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Discussion Starter · #1 ·
Not intending to diss the state of South Carolina, but I was wondering what this white like crud like stuff is on the Isuzu Trooper I purchased there last fall?

There is some white cement like stuff all over the underside and on the wheels. I'd like to remove it from my wheels so I can paint them. This white crude is like cement and hard to get off. Anyone familiar with it and what is the best way to remove/dissolve it?

Thanks

Carl
 

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It aint just in the Low Country, I live in the upstate (Pickens County) and it's all over the rocker panels on my Rodeo. I can't figure out for the life of me what it is, or how to get it off either.
 

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Its probably lime deposits. I use to get it all over the undercarriage of my Kenworth whenever I had to drive on the county roads in SC. Only thing that I could use to get it off was a high pressure steam cleaner like they have at those do it your self car washes. You know the place where you feed in the quarters and scramble to get the truck washed before the nozzle quits.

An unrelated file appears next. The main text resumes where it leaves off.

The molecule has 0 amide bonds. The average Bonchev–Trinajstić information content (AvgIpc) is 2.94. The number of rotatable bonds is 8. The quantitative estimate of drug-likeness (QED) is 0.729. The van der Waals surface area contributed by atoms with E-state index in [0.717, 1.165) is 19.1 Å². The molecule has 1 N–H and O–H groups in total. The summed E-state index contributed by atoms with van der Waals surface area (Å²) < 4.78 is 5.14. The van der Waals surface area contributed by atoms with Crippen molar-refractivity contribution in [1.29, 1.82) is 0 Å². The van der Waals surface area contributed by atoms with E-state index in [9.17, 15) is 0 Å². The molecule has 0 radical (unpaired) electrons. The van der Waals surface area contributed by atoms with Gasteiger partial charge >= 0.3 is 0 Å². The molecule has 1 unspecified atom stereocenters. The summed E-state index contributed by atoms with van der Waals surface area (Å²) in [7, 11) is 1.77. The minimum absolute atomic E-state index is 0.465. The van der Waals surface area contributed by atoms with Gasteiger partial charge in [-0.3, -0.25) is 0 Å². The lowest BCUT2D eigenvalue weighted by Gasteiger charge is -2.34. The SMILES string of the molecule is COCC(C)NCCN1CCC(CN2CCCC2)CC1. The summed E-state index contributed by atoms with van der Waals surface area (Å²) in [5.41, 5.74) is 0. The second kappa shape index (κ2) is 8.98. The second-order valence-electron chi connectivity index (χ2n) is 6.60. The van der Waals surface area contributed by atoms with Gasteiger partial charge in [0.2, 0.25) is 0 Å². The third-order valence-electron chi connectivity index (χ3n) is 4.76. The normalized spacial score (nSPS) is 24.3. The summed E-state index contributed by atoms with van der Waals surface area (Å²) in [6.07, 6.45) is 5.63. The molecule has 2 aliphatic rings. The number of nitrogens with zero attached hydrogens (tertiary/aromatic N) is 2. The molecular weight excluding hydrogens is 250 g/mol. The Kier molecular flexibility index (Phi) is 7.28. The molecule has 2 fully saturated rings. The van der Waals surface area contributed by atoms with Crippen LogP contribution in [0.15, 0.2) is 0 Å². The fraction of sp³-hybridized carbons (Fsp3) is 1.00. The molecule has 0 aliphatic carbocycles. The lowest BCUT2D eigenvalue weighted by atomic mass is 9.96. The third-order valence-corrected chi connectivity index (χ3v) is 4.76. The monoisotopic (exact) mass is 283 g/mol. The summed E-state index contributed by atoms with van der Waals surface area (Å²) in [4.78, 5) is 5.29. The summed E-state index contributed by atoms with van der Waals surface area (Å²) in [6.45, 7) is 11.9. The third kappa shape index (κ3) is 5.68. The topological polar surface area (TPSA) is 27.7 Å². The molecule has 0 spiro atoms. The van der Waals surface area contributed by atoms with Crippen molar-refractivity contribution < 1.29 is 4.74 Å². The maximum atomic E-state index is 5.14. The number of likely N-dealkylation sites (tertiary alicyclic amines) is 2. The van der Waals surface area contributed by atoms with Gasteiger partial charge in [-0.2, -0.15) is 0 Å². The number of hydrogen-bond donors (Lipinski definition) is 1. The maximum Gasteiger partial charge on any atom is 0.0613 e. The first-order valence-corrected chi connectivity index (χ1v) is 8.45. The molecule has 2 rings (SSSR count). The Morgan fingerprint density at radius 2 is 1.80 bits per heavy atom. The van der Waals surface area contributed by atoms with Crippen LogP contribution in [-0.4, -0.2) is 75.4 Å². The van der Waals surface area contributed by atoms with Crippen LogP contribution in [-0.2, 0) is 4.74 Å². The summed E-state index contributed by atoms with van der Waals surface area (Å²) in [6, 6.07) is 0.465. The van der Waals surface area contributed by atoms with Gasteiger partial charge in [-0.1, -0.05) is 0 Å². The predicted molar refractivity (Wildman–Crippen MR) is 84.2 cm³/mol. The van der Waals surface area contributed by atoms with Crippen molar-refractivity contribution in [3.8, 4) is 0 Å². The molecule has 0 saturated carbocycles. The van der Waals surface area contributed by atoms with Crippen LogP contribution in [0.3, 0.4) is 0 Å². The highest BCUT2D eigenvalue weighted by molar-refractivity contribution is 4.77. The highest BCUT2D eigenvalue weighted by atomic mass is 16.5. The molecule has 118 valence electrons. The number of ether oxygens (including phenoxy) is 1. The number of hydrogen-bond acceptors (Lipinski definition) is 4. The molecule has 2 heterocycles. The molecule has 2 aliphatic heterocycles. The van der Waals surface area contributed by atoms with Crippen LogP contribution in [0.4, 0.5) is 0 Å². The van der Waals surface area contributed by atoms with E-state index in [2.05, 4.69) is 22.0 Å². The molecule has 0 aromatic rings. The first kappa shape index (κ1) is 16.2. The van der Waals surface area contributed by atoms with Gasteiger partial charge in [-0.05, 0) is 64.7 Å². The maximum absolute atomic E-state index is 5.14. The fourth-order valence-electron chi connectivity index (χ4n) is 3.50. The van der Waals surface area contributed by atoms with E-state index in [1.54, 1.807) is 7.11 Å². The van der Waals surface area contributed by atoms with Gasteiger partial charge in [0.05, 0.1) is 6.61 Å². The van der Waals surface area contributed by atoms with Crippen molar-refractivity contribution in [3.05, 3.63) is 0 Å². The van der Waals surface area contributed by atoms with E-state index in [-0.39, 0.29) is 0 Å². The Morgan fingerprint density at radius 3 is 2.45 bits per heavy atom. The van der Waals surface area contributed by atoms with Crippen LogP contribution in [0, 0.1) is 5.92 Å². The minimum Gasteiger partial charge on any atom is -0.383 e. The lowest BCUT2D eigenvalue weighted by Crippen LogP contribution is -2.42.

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golden_eel said:
didnt they film the dukes of hazzard in pickens county?
:lol: Somehow I doubt that? but I dated a school teacher in Pickens... Lots of interesting things still going down in that area to this day. :wink:
 

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Discussion Starter · #8 ·
South Carolina is a beautiful state. The area around Lexington, SC where I purchased my Isuzu Trooper, has a big lake. I thought man this looks like a great place to live and play.

That stuff probably initially was powder like cause I have it crusted on in the door jams, behind the gas door, etc.

Carl
 

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grobrooks said:
Thats what I was thinkin! I'm in Columbia about 5 minutes from Lexington and I don't remember ever having anything like that on my car. If it is lime try CLR.
That's what I was thinking. Spray some on in a spot for about 10 minutes (don't let it dry) and spray it off at the car wash.

What every you use to get it off, I'd go over it with a degreaser afterwords to neutralize the chemical.
 

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Are you sure it ain't cement?? The PO could have driven thru some wet cement. I've lived in SC for 52 years. Lived in the upstate for 30 years and the lowcountry for 22 (so far) and while sand and limstone are very common here (more so in the lower part of the state) none of it cruds up and sticks like what you are describing.
 
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